How Are You?: Students’ Mental Health This Year

By Benjamin Kimberling

Coming out of quarantine, starting school distanced, and then going back to school has been a rough transition for teachers and students alike. On the Trojan Torch Instagram story, I asked students if the current conditions were affecting them mentally. 

One student says, “I’m not as get up and go as I used to be.” 

Another student says,“[it has] Definitely made my focusing/attention problems worse, along with anxiety.” 

Another student states, “My depression has gotten pretty bad, and has started to affect how I take care of myself due to the quarantine.” 

I spoke to Paula Lau, Jenks high school guidance couselor, to get her insight on mental health surrounding students and teachers, and resources that are available.

Mrs. Lau, counselor here at Jenks High School

“We cannot conduct counseling sessions over zoom meetings, under school policy.” says Lau. “Also, there’s a concern just that in some way shape or form that conversation that’s supposed to be private in between the counselor and the student can somehow be recorded, and maybe posted.”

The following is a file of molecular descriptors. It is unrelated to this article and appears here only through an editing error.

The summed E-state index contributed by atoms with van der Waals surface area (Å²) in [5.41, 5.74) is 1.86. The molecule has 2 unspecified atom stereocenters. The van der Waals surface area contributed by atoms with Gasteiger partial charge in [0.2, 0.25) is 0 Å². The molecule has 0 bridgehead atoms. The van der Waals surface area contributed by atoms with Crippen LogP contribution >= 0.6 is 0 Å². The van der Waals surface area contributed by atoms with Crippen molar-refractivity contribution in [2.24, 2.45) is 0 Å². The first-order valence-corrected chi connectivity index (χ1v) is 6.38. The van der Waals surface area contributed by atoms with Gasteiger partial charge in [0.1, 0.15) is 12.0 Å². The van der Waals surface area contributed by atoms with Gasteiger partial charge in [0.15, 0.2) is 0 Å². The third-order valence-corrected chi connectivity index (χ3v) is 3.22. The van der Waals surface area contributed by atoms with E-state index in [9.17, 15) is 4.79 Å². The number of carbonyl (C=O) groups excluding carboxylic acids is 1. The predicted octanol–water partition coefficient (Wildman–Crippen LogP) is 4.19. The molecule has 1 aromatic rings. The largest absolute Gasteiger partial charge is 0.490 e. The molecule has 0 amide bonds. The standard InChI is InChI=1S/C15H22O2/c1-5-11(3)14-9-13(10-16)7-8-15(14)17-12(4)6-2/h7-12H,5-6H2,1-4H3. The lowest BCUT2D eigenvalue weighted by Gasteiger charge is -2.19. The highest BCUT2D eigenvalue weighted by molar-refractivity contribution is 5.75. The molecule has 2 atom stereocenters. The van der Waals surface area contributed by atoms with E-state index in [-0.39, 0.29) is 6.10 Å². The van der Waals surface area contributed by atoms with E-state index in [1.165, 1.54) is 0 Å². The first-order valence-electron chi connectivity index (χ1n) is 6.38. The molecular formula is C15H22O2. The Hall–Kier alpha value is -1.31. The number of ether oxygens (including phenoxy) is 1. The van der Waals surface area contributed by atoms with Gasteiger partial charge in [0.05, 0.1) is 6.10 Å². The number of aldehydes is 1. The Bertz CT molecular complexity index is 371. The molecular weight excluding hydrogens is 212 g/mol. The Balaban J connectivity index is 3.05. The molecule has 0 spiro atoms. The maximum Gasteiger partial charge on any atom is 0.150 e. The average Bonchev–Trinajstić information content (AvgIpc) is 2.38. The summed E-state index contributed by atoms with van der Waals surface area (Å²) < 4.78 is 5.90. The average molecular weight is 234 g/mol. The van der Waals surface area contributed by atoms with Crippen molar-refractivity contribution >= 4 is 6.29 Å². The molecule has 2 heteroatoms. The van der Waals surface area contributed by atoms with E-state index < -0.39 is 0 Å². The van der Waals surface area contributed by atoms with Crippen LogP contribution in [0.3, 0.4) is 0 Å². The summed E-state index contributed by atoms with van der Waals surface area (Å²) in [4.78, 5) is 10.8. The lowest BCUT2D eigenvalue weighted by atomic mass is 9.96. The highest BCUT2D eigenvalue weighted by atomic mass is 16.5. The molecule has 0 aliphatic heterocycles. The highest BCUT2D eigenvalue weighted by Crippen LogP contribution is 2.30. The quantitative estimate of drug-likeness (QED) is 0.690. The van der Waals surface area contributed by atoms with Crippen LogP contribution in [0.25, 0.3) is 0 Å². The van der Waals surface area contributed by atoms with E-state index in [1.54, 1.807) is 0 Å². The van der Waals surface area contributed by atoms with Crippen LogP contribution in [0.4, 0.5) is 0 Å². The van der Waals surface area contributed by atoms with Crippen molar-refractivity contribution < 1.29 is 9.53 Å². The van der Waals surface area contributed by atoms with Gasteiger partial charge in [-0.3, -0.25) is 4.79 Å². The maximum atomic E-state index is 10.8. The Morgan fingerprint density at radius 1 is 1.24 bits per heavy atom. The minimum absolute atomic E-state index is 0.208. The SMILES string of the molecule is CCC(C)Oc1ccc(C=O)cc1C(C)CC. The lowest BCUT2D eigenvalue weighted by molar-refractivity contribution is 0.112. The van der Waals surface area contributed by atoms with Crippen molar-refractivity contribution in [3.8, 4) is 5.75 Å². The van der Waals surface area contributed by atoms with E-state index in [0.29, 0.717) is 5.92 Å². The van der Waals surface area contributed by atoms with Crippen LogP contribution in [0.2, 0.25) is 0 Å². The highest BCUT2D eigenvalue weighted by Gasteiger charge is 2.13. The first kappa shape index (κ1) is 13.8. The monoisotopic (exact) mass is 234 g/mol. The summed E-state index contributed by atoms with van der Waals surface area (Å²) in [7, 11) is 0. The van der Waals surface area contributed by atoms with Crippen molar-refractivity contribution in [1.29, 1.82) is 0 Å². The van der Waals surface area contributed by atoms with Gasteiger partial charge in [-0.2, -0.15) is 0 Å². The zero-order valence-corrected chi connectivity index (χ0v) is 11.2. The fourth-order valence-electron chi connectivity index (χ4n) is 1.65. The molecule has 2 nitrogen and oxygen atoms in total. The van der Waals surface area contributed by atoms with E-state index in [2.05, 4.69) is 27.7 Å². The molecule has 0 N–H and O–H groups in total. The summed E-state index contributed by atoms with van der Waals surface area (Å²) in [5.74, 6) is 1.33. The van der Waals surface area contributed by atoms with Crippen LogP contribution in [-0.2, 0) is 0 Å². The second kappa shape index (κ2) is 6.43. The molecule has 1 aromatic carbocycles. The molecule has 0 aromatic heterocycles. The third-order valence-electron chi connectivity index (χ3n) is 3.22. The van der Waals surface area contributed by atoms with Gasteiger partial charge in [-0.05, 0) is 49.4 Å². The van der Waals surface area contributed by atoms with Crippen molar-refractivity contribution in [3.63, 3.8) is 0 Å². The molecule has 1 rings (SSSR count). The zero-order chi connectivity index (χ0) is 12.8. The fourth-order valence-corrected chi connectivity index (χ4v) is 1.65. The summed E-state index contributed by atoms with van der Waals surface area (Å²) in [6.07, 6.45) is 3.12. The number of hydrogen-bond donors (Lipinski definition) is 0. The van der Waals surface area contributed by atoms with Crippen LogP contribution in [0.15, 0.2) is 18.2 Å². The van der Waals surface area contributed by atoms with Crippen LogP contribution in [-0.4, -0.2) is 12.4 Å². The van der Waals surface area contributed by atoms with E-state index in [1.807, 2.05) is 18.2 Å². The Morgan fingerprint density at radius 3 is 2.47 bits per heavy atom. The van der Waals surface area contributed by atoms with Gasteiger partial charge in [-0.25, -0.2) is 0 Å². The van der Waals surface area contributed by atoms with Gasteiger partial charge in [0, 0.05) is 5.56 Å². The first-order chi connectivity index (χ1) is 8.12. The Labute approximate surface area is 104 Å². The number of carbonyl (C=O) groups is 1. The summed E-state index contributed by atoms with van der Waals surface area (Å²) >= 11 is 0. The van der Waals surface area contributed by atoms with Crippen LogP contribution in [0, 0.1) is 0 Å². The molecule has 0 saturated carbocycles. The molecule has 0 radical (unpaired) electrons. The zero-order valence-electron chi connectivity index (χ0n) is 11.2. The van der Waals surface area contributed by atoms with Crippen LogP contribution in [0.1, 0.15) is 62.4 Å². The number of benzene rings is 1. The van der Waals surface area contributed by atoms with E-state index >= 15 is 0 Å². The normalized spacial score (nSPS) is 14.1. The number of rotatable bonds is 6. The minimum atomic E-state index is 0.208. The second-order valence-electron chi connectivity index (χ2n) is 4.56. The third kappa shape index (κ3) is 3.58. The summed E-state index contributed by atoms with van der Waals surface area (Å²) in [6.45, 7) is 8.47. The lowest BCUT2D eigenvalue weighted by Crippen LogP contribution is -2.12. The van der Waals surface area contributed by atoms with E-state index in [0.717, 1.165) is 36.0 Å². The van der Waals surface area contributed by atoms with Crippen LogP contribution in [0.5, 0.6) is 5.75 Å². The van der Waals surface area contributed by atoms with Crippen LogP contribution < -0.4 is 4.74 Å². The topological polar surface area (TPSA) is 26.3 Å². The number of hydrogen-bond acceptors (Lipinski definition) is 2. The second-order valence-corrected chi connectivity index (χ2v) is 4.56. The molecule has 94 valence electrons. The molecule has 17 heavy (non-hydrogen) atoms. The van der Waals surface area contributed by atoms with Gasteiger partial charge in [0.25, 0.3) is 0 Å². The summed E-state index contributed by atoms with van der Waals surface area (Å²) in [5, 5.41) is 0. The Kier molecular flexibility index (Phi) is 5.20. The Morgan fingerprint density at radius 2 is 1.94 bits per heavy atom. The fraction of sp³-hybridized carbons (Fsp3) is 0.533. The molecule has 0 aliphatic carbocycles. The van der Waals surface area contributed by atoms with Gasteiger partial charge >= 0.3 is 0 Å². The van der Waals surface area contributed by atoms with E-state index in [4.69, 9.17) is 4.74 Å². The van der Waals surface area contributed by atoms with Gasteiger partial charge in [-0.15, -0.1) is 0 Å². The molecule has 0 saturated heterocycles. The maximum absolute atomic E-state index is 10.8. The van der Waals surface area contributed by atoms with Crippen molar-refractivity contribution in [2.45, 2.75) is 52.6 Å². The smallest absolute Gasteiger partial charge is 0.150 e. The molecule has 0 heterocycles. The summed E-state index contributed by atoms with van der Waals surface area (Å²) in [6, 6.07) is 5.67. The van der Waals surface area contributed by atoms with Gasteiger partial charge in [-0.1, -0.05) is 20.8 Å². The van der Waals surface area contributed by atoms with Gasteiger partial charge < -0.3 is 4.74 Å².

However, you can still meet with Mrs. Lau in person if you are feeling anxious, depressed, or just need to talk. 

“I’ve seen several students this year, who have had what we would call panic attacks. You know, hyperventilation, just crying uncontrollably, not being able to sit still” Lau states. “For some kids that happens when they sit down in a particular class where I’ve been quarantined for the past 2 weeks, and now here I am back in class, I’m not understanding the material.’ and they just have a great sense of anxiety around that.”

Mrs. Lau’s best advice if you have fallen behind in your classes due to quarantine and being distanced is to contact your teacher. Let your teachers know what’s going on, and what you need to catch up on.

“I would encourage them (students) in one way of knowing that we are all in the same boat. Teachers and students alike are really struggling hard to make this year work.” says Lau. “I have to use the word Tsunami, of anxiety related issues going in the world right now that I don’t think there’s a single human being who is escaping anxiety right now.“

Mrs. Lau also provided some online resources to help with things like anxiety for students that may be at home currently:

Hidden Signs of Teen Anxiety

5 Ways to Prevent Teen Panic Attacks

Why Deep Breathing Makes You Feel So Chill

Some excellent apps to use:  Calm, Breathe2Relax, HeadSpace”

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